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New Wave Of Caterpillars Defoliating Oak Trees

PROVIDENCE - The Rhode Island Department of Environmental Management (DEM) reports that small concentrations of orangestriped oakworm caterpillars have begun defoliating trees in areas of western Rhode Island. The caterpillars feed on the foliage of all species of oak trees and have been detected in forested areas in central Scituate and Coventry and parts of Foster that were previously stressed by gypsy moth and forest tent caterpillars. Other areas in the state may also be affected.

Unlike gypsy moth, orangestriped oakworm is native to North America and can be found throughout New York and New England, and from Wisconsin to Georgia. Although outbreaks of orangestriped oakworm occasionally cause widespread defoliations lasting two to four years, insects, diseases and other natural enemies build up over time and reduce the population to tolerable levels. Pockets of defoliation are typically less than 1,000 acres. In 2005, nearly 16,000 acres were affected in central Scituate and Coventry.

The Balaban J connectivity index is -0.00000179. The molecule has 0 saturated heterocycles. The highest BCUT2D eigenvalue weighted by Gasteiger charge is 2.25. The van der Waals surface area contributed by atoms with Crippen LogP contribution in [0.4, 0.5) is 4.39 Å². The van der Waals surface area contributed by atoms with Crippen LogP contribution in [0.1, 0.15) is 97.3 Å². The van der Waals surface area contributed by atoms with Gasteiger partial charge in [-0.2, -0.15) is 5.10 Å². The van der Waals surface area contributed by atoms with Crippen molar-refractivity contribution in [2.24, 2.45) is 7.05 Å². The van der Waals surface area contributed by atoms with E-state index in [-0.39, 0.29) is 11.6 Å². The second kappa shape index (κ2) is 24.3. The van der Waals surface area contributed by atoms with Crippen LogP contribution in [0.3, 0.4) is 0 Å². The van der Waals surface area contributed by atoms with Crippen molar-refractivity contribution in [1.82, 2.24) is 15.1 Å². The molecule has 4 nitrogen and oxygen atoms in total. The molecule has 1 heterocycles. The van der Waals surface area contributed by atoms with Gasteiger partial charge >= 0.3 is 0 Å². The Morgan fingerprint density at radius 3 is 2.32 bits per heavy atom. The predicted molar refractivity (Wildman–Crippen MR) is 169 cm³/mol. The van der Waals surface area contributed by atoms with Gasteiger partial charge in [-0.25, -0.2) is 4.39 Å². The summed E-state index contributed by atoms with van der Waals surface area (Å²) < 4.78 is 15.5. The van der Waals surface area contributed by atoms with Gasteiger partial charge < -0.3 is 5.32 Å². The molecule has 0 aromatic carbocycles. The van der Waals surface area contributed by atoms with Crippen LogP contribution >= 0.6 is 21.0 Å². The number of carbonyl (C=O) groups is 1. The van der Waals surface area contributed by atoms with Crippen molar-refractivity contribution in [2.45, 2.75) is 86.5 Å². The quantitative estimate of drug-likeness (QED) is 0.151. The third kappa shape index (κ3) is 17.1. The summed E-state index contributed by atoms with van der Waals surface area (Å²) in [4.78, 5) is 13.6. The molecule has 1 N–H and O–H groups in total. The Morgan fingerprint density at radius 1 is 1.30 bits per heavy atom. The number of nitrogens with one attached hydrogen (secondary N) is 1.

Orangestriped oakworm defoliate trees in late summer/early fall and don't pose a significant harm to trees because the leaves have finished photosynthesizing and are beginning to harden off for winter. "We see some amount of defoliation from this native insect every year. It's not generally a problem because defoliation happens so late in the year, and we normally wouldn't expect to see much additional tree death," said Heather Faubert of the University of Rhode Island Department of Plant Sciences and Entomology.

However, because oak trees have already been stressed this year by drought and defoliation by gypsy moth, measurable tree mortality is expected. If standing dead trees become a safety hazard they should be removed. Homeowners are encouraged to seek the services of a Rhode Island licensed arborist to provide that service. Visit DEM's website for a list of companies that employ (self-reported) a licensed arborist.

Standing dead trees can be beneficial as they provide homes to many cavity-nesting birds and perches for raptors. Forest landowners managing their property for forest uses should consider these and other wildlife values and work with their forester to incorporate these goals into their management plans, and use a DEM-registered Wood's Operator should any removals or salvage operations be needed. For questions, email DEM's Division of Forest Environment at

For additional information on orangestriped oakworm, visit Follow DEM on Twitter (@RhodeIslandDEM) or Facebook at for timely updates.

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  • Department or agency: Department of Environmental Management
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  • Release date: 09-19-2017

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